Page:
There is also an online survey with 8 questions and room for comments.
‘Doing something’ about the burn near the school has been been a concern for several years. Some people think it’s untidy and the state of the fence makes it dangerous others see an opportunity for making it more attractive to look at, play around and be more desirable for wildlife – with added educational opportunities.
A year ago the Kirkcaldy Area Committee agreed to put £20,000 towards the estimated cost of £35,000 for a new fence and general cleanup.
“The project will consist of the installation of 340 metres of secure fence on the north side of the pedestrian walk way. Service entrances will be installed to help access for future maintenance. In addition to the secure fence, work will also be carried out to clean out the Toll Burn and remove overgrown vegetation in the vicinity of the burn.“
(Full details Page 49)
Facebook link (One of the comments – “great news, as a wee lassie I would go catch the wee fish and tadpoles in that burn and take them home in tubs, never would I let a kid near it now 🤢 well needed clear up”
It was never clear how this work would have been done and, especially, how much of the vegetation would be cleared. Bulldozers were mentioned at Community Council meetings and it was thought, by some, that the burn was polluted – probably by effluent from the Alcan site at Whinneyhall. In fact, treated water is in a pipe that follows the burn. (Inspection covers, with yellow numbers painted on, are visible along the pipe’s route to the Forth near Rossend Point.)
Nearly a year ago some local residents cleared many bags of rubbish from the burn over two weekends. Since then the school has changed the way children eat snacks and dispose of wrappers. This has resulted in less rubbish blowing into the burn.
Last year the Community Council commissioned Urban Pioneers to look at the burn and its surroundings and draw up proposals. These are now available on the Community Council website.
The photo (Google StreetView) below shows the burn and park before the school was built. It’s perhaps unfortunate that the only change has been a new path and nothing was done to make it easier to access the burn by the school.
Many people call this stretch of water the Toll Burn, or just the burn but it used to be called the Cot Burn and some people still call it that.
There are surprisingly few references to the Cot Burn. It’s mentioned three times in The Edinburgh Gazette of FRIDAY, NOVEMBER 21, 1851 in an interesting article about Burntisland’s water supply.
the stream or brook called Cot Burn, arising in or out of the lands of Whinny-hall and Dodhead, with all springs and feeders supplying the same, which stream or brook flows in a westerly direction, to the north of the said town of Burntisland,and joins the last mentioned stream or brook called the Kirkton Burn, near to the said Kirkton of Burntisland.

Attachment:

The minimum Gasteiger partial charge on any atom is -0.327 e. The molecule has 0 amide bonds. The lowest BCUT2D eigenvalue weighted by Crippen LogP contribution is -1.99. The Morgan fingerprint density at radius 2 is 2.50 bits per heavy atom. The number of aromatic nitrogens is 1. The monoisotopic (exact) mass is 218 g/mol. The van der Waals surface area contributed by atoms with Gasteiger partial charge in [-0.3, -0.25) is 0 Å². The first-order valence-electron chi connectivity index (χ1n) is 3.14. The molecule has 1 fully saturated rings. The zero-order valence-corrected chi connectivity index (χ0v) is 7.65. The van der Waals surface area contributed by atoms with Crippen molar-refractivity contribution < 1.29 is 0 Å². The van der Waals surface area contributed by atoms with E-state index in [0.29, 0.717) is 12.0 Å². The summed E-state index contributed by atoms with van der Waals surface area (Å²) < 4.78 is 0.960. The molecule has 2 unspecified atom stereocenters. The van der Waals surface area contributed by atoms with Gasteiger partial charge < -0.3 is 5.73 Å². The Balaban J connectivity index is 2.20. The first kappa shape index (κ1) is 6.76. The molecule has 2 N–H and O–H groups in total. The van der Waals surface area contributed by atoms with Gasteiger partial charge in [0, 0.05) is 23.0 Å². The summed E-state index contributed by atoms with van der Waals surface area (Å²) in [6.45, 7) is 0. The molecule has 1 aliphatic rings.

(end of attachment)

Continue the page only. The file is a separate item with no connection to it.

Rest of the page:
Do you think it should still be the Cot Burn or the Toll Burn?
A planning application has been submitted for the “Erection of 21 dwelling houses and 16 flatted dwellings”.
There are currently 25 documents associated with this. The latest is from Scottish Water. This states that there is currently enough water capacity but less clear about sewage capacity for this development.
Scottish Water has no objection to this planning application; however, the applicant should be aware that this does not confirm that the proposed development can currently be serviced and would advise the following:
There is currently sufficient capacity in the GLENDEVON Water Treatment Works. However, please note that further investigations may be required to be carried out once a formal application has been submitted to us.
This proposed development will be serviced by BURNTISLAND Waste Water Treatment Works. Unfortunately, Scottish Water is unable to confirm capacity at this time so to allow us to fully appraise the proposals we suggest that the applicant completes a Pre-Development Enquiry (PDE) Form and submits it directly to Scottish Water. The applicant can download a copy of our PDE Application Form, and other useful guides, from Scottish Water’s website at the following
The applicant should be aware that we are unable to reserve capacity at our water and/or waste water treatment works for their proposed development. Once a formal connection application is submitted to Scottish Water after full planning permission has been granted, we will review the availability of capacity at that time and advise the applicant accordingly.
Poster on the Community Council’s noticeboard
Another chance to hear the entertaining and informative talk by Ian Archibald (Burntisland Heritage Trust Convenor).
Ian also created the exhibition of the same name for the Heritage Centre.
UPDATE: All tickets sold
Watch for future repeats of this popular illustrated talk.
Poster in Coop